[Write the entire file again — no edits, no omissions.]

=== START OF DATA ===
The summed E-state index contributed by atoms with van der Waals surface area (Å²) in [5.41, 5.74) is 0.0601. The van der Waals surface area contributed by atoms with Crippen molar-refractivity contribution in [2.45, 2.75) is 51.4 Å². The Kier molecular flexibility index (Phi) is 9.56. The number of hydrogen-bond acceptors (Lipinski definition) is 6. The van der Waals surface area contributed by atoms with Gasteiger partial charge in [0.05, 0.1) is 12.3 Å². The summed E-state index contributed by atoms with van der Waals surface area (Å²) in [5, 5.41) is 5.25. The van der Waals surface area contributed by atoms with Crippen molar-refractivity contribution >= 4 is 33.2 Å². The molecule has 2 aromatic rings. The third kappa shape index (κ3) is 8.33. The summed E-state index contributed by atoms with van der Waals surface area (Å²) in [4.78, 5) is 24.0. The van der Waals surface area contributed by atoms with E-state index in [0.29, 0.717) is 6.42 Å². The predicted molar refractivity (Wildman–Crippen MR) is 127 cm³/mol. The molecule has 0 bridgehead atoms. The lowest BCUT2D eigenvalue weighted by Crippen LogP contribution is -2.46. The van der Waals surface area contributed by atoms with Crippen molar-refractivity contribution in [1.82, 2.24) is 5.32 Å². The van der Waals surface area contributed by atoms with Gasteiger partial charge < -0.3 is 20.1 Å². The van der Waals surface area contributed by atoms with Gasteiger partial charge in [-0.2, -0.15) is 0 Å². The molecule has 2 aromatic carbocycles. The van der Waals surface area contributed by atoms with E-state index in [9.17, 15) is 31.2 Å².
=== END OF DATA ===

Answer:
The summed E-state index contributed by atoms with van der Waals surface area (Å²) in [5.41, 5.74) is 0.0601. The van der Waals surface area contributed by atoms with Crippen molar-refractivity contribution in [2.45, 2.75) is 51.4 Å². The Kier molecular flexibility index (Phi) is 9.56. The number of hydrogen-bond acceptors (Lipinski definition) is 6. The van der Waals surface area contributed by atoms with Gasteiger partial charge in [0.05, 0.1) is 12.3 Å². The summed E-state index contributed by atoms with van der Waals surface area (Å²) in [5, 5.41) is 5.25. The van der Waals surface area contributed by atoms with Crippen molar-refractivity contribution >= 4 is 33.2 Å². The molecule has 2 aromatic rings. The third kappa shape index (κ3) is 8.33. The summed E-state index contributed by atoms with van der Waals surface area (Å²) in [4.78, 5) is 24.0. The van der Waals surface area contributed by atoms with E-state index in [0.29, 0.717) is 6.42 Å². The predicted molar refractivity (Wildman–Crippen MR) is 127 cm³/mol. The molecule has 0 bridgehead atoms. The lowest BCUT2D eigenvalue weighted by Crippen LogP contribution is -2.46. The van der Waals surface area contributed by atoms with Crippen molar-refractivity contribution in [1.82, 2.24) is 5.32 Å². The van der Waals surface area contributed by atoms with Gasteiger partial charge < -0.3 is 20.1 Å². The van der Waals surface area contributed by atoms with Gasteiger partial charge in [-0.2, -0.15) is 0 Å². The molecule has 2 aromatic carbocycles. The van der Waals surface area contributed by atoms with E-state index in [9.17, 15) is 31.2 Å².